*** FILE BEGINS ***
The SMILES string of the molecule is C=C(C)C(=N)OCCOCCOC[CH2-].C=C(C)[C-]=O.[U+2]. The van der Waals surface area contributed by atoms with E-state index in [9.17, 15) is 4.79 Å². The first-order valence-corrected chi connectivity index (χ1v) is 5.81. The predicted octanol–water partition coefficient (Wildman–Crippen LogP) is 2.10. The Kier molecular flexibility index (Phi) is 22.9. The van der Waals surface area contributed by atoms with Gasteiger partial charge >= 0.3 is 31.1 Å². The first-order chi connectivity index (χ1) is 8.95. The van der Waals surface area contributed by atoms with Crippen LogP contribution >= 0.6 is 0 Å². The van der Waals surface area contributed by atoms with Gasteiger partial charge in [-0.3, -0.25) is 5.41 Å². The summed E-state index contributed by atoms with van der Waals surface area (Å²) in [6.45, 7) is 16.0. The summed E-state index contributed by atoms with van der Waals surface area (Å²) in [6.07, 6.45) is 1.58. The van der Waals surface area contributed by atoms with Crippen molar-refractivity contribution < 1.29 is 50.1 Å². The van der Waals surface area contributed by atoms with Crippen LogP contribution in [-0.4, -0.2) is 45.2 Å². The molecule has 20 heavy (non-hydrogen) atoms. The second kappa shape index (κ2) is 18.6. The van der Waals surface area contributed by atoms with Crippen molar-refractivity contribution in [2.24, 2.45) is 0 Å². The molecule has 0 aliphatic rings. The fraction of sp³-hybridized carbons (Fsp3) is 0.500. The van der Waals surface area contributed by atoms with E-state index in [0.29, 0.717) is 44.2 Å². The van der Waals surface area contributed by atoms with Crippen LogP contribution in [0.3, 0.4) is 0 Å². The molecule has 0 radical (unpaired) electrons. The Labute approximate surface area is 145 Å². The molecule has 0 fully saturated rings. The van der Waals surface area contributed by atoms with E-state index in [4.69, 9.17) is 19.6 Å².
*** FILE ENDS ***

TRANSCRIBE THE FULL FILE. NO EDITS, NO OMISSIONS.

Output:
The SMILES string of the molecule is C=C(C)C(=N)OCCOCCOC[CH2-].C=C(C)[C-]=O.[U+2]. The van der Waals surface area contributed by atoms with E-state index in [9.17, 15) is 4.79 Å². The first-order valence-corrected chi connectivity index (χ1v) is 5.81. The predicted octanol–water partition coefficient (Wildman–Crippen LogP) is 2.10. The Kier molecular flexibility index (Phi) is 22.9. The van der Waals surface area contributed by atoms with Gasteiger partial charge >= 0.3 is 31.1 Å². The first-order chi connectivity index (χ1) is 8.95. The van der Waals surface area contributed by atoms with Crippen LogP contribution >= 0.6 is 0 Å². The van der Waals surface area contributed by atoms with Gasteiger partial charge in [-0.3, -0.25) is 5.41 Å². The summed E-state index contributed by atoms with van der Waals surface area (Å²) in [6.45, 7) is 16.0. The summed E-state index contributed by atoms with van der Waals surface area (Å²) in [6.07, 6.45) is 1.58. The van der Waals surface area contributed by atoms with Crippen molar-refractivity contribution < 1.29 is 50.1 Å². The van der Waals surface area contributed by atoms with Crippen LogP contribution in [-0.4, -0.2) is 45.2 Å². The molecule has 20 heavy (non-hydrogen) atoms. The second kappa shape index (κ2) is 18.6. The van der Waals surface area contributed by atoms with Crippen molar-refractivity contribution in [2.24, 2.45) is 0 Å². The molecule has 0 aliphatic rings. The fraction of sp³-hybridized carbons (Fsp3) is 0.500. The van der Waals surface area contributed by atoms with E-state index in [0.29, 0.717) is 44.2 Å². The van der Waals surface area contributed by atoms with Crippen LogP contribution in [0.3, 0.4) is 0 Å². The molecule has 0 radical (unpaired) electrons. The Labute approximate surface area is 145 Å². The molecule has 0 fully saturated rings. The van der Waals surface area contributed by atoms with E-state index in [4.69, 9.17) is 19.6 Å².